Up until now, a large portion of fairy tale analysis has been carried out by therapists or psychoanalysts who are extremely ignorant of the precise social connotations and probably even more so of history. Due to this, a lot of the concepts that have been asserted regarding fairy tales have been absurd in their scope and ridiculous in their reasoning and technique.
Of course, there are many scholars of fairy tales who have made valid arguments about them; from feminist theorists to folklorists and historians, a large number of individuals have made significant contributions to our knowledge of fairy tales, their influence on contemporary culture, and what they signify for our understanding of ancient peoples. Nonetheless, these theories generally appear to concentrate on a particular region’s fairy tales in order to ascertain the significance of those tales. Sometimes the concepts have migrated around, highlighting parallel stories in two different places to make a larger point about a story motif in general. While such study might be useful, it also has its limitations. For example, just because we know that a particular society has a penchant for trickster characters doesn’t necessarily mean that this pattern is widespread or particular to that culture. Likewise, knowing that many civilizations have similar trickster tales reveals relatively little about a culture’s value system in comparison to that of another, and more crucially, how their tales relate to ours. We shall learn how they were different from us and how similar they were to us by examining the differences between us. We will have a stronger foundation for knowing exactly what they were thinking and what was going on if we do it this way.
These systematic cross-cultural studies use metrics to quantify and contrast two cultural traits; in the case of fairy tales, these metrics would be the proportions of certain themes, characters, and other components present in the fairy tales or popular stories of each country. In this way, we would learn about the variations among the many cultures as well as the commonalities. Finding patterns and concepts that bridge all cultural boundaries, sort of universal or almost universal social ideals of humanity, is only feasible and necessary through such comparisons.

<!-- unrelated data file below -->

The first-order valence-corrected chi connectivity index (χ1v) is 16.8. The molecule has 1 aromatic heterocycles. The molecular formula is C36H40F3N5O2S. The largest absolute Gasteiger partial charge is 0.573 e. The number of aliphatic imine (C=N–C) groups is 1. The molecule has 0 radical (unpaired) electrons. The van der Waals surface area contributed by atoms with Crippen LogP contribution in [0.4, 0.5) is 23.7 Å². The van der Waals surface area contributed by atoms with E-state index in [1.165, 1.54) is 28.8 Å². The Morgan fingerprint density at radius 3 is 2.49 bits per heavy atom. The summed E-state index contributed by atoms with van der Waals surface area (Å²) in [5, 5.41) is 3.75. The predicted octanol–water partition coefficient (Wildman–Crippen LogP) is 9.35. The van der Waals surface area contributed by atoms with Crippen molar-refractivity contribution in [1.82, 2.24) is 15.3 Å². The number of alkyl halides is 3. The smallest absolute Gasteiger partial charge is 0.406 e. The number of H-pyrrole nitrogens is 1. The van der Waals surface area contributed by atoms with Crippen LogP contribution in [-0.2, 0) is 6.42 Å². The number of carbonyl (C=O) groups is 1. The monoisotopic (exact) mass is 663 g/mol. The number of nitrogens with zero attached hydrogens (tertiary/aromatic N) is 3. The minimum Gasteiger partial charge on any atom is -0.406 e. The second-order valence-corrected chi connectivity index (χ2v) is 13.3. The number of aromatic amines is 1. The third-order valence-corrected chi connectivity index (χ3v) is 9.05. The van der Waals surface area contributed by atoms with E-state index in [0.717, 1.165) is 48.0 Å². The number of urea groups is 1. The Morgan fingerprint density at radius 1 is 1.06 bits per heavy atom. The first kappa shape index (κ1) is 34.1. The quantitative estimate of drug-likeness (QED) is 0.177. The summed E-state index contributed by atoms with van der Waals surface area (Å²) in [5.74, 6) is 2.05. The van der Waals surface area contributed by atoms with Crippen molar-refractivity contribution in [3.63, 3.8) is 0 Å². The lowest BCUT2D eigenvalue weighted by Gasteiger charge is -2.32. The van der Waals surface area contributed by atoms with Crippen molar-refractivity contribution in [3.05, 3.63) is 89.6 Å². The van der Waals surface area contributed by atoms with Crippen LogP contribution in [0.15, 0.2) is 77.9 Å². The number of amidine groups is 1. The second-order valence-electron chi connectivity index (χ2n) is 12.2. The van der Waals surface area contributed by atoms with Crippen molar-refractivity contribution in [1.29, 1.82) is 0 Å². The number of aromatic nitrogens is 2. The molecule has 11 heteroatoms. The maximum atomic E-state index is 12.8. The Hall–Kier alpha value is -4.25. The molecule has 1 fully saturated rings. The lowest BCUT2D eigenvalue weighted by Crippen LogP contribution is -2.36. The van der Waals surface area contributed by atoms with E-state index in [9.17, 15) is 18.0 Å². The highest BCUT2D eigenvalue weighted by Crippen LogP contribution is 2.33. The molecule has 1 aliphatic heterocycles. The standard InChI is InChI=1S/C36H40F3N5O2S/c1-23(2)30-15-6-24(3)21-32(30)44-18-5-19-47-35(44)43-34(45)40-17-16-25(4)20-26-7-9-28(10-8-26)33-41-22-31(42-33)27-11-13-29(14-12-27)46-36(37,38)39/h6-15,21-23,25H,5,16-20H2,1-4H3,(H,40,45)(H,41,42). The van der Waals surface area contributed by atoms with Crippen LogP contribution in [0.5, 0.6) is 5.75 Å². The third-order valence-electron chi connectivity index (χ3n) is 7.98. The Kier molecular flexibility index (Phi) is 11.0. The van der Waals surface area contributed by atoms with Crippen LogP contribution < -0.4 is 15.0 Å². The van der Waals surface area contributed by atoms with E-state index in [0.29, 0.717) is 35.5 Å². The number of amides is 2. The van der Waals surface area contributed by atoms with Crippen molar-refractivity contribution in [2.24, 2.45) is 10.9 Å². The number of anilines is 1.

Evidently, such analysis cannot be used as qualitatively as may be required to properly comprehend stories and the diversity of human civilization. However, there has been and continues to be a great deal of qualitative research on fairy tales, so such quantitative measures of the fairy tale and the cultures behind them would not be the only way to understand them; rather, it would be a tool that those attempting to understand fairy tales and culture could use to get a better understanding of the thinking of the people behind the fairy tales, how we have changed today, and how fairy tales are likely to impact us now. Read more about torrenty